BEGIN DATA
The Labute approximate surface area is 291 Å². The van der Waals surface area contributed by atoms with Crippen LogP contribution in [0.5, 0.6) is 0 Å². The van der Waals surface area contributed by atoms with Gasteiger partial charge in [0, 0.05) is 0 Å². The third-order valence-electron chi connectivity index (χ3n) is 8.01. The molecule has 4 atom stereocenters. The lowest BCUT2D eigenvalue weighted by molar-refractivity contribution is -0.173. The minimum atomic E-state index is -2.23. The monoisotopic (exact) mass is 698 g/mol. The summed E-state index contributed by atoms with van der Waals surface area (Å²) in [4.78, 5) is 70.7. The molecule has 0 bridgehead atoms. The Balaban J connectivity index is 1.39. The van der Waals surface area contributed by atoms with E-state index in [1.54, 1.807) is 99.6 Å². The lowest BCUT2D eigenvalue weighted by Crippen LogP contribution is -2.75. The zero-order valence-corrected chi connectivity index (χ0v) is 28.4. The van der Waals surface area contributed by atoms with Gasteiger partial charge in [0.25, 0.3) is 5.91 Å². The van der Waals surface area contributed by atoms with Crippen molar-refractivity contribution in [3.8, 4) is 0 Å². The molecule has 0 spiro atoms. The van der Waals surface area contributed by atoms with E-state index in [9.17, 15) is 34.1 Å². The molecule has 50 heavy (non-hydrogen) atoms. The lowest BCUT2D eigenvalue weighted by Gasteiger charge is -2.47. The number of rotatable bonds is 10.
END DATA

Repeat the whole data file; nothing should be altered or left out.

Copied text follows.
The Labute approximate surface area is 291 Å². The van der Waals surface area contributed by atoms with Crippen LogP contribution in [0.5, 0.6) is 0 Å². The van der Waals surface area contributed by atoms with Gasteiger partial charge in [0, 0.05) is 0 Å². The third-order valence-electron chi connectivity index (χ3n) is 8.01. The molecule has 4 atom stereocenters. The lowest BCUT2D eigenvalue weighted by molar-refractivity contribution is -0.173. The minimum atomic E-state index is -2.23. The monoisotopic (exact) mass is 698 g/mol. The summed E-state index contributed by atoms with van der Waals surface area (Å²) in [4.78, 5) is 70.7. The molecule has 0 bridgehead atoms. The Balaban J connectivity index is 1.39. The van der Waals surface area contributed by atoms with E-state index in [1.54, 1.807) is 99.6 Å². The lowest BCUT2D eigenvalue weighted by Crippen LogP contribution is -2.75. The zero-order valence-corrected chi connectivity index (χ0v) is 28.4. The van der Waals surface area contributed by atoms with Gasteiger partial charge in [0.25, 0.3) is 5.91 Å². The van der Waals surface area contributed by atoms with Crippen molar-refractivity contribution in [3.8, 4) is 0 Å². The molecule has 0 spiro atoms. The van der Waals surface area contributed by atoms with E-state index in [9.17, 15) is 34.1 Å². The molecule has 50 heavy (non-hydrogen) atoms. The lowest BCUT2D eigenvalue weighted by Gasteiger charge is -2.47. The number of rotatable bonds is 10.